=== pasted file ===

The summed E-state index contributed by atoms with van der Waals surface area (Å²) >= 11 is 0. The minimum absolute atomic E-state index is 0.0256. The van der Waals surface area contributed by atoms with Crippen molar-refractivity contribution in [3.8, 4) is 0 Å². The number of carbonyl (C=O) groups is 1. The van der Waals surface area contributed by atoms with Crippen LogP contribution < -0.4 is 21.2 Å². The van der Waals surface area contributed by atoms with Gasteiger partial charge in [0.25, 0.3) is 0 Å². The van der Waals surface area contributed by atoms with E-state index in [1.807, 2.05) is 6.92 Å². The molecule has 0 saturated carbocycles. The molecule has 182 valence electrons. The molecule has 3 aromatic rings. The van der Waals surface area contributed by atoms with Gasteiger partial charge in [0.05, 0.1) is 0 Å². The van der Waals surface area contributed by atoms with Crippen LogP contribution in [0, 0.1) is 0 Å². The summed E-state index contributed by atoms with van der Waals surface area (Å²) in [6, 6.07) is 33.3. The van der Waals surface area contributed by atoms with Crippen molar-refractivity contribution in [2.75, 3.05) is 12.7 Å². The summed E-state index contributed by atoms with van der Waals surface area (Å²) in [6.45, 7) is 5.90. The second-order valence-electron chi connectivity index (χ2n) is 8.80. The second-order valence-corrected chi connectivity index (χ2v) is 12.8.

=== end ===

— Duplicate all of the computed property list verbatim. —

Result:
The summed E-state index contributed by atoms with van der Waals surface area (Å²) >= 11 is 0. The minimum absolute atomic E-state index is 0.0256. The van der Waals surface area contributed by atoms with Crippen molar-refractivity contribution in [3.8, 4) is 0 Å². The number of carbonyl (C=O) groups is 1. The van der Waals surface area contributed by atoms with Crippen LogP contribution < -0.4 is 21.2 Å². The van der Waals surface area contributed by atoms with Gasteiger partial charge in [0.25, 0.3) is 0 Å². The van der Waals surface area contributed by atoms with E-state index in [1.807, 2.05) is 6.92 Å². The molecule has 0 saturated carbocycles. The molecule has 182 valence electrons. The molecule has 3 aromatic rings. The van der Waals surface area contributed by atoms with Gasteiger partial charge in [0.05, 0.1) is 0 Å². The van der Waals surface area contributed by atoms with Crippen LogP contribution in [0, 0.1) is 0 Å². The summed E-state index contributed by atoms with van der Waals surface area (Å²) in [6, 6.07) is 33.3. The van der Waals surface area contributed by atoms with Crippen molar-refractivity contribution in [2.75, 3.05) is 12.7 Å². The summed E-state index contributed by atoms with van der Waals surface area (Å²) in [6.45, 7) is 5.90. The second-order valence-electron chi connectivity index (χ2n) is 8.80. The second-order valence-corrected chi connectivity index (χ2v) is 12.8.